With large quantities of substances coming in and out of Virginia each day, drug-related crime is a growing concern among residents. The number of Virginia federal sentences involving drugs surpass that of the national average. More than 45 percent of federal sentences are related to drugs, with 51 percent involving crack cocaine.
Substance abuse takes a toll on your body. It can leave you feeling hopeless and as though there’s no end in sight. However, addiction is a treatable disease that you can overcome with professional guidance. Contact us now to learn about treatment options and set your sights on a long-term recovery.
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With just 30 days at a rehab center, you can get clean and sober, start therapy, join a support group, and learn ways to manage your cravings.
Laws of Virginia Drug Use
Virginia has some of the toughest legal penalties for possessing, manufacturing and distributing illicit substances. Criminal charges and sentencing for drug-related activities depend on the type of drug, as well as the amount involved.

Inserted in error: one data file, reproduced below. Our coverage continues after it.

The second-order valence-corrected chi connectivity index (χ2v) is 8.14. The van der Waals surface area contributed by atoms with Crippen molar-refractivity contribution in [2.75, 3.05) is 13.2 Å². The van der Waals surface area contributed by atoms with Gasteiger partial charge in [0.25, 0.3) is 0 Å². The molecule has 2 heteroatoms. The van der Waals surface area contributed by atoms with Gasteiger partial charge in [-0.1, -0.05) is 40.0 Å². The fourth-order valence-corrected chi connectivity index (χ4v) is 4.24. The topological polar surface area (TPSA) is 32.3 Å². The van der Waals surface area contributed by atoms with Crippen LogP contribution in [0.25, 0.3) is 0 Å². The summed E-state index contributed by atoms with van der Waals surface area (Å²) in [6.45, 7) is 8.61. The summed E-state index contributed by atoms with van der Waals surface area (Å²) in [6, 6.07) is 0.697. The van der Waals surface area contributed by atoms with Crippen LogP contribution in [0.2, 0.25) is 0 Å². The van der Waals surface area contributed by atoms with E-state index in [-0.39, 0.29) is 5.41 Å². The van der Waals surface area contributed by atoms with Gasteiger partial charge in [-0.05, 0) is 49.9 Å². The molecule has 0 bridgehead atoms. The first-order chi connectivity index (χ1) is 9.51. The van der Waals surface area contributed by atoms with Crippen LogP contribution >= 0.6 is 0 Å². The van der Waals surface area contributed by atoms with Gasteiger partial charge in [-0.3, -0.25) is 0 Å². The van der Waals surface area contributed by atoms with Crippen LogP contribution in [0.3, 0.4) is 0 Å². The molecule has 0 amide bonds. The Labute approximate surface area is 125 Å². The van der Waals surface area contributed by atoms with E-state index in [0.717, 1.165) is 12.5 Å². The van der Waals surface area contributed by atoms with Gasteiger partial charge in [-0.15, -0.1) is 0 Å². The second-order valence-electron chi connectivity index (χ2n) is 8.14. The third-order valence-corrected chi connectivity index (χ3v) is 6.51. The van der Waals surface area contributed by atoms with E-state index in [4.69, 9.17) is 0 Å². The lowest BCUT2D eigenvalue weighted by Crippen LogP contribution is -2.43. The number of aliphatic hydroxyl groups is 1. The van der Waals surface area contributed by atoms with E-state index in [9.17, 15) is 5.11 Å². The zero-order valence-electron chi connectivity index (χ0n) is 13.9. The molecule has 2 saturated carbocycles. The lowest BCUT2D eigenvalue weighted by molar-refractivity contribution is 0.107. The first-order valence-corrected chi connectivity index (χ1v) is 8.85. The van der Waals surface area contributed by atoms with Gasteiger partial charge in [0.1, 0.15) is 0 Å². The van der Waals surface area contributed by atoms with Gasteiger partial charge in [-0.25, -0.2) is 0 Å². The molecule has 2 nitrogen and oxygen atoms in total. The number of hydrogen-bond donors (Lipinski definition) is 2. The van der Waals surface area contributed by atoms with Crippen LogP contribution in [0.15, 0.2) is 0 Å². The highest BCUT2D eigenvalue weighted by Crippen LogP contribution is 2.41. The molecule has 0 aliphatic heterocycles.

Transporting one or more ounces of heroin or harmful opioids into Virginia involves a mandatory minimum three-year jail sentence. These charges increase to a mandatory minimum 10-year jail sentence for subsequent offenses.
Substances are classified into six schedules. Schedules I and II contain drugs with a high risk of dependency, like heroin, cocaine and opioids. Schedules V and VI include lower-risk substances such as depressants, certain stimulants and many over-the-counter medications.
|Schedule||Criminal Charge||Potential Sentence|
|Schedule I or II||Class 5 felony||Not less than one year, nor more than ten years in jail and $2,500 fine|
|Schedule III||Class 1 misdemeanor||Up to 1 year in jail and $2,500 fine|
|Schedule IV||Class 1 misdemeanor||Up to 6 months in jail and $1,000 fine|
|Schedule V||Class 3 misdemeanor||Up to $500 fine|
|Schedule VI||Class 5 misdemeanor||Up to $250 fine|
First-time drug offenders must participate in a treatment program. These programs offer substance abuse therapies, assist with relapse prevention and periodically test for drugs.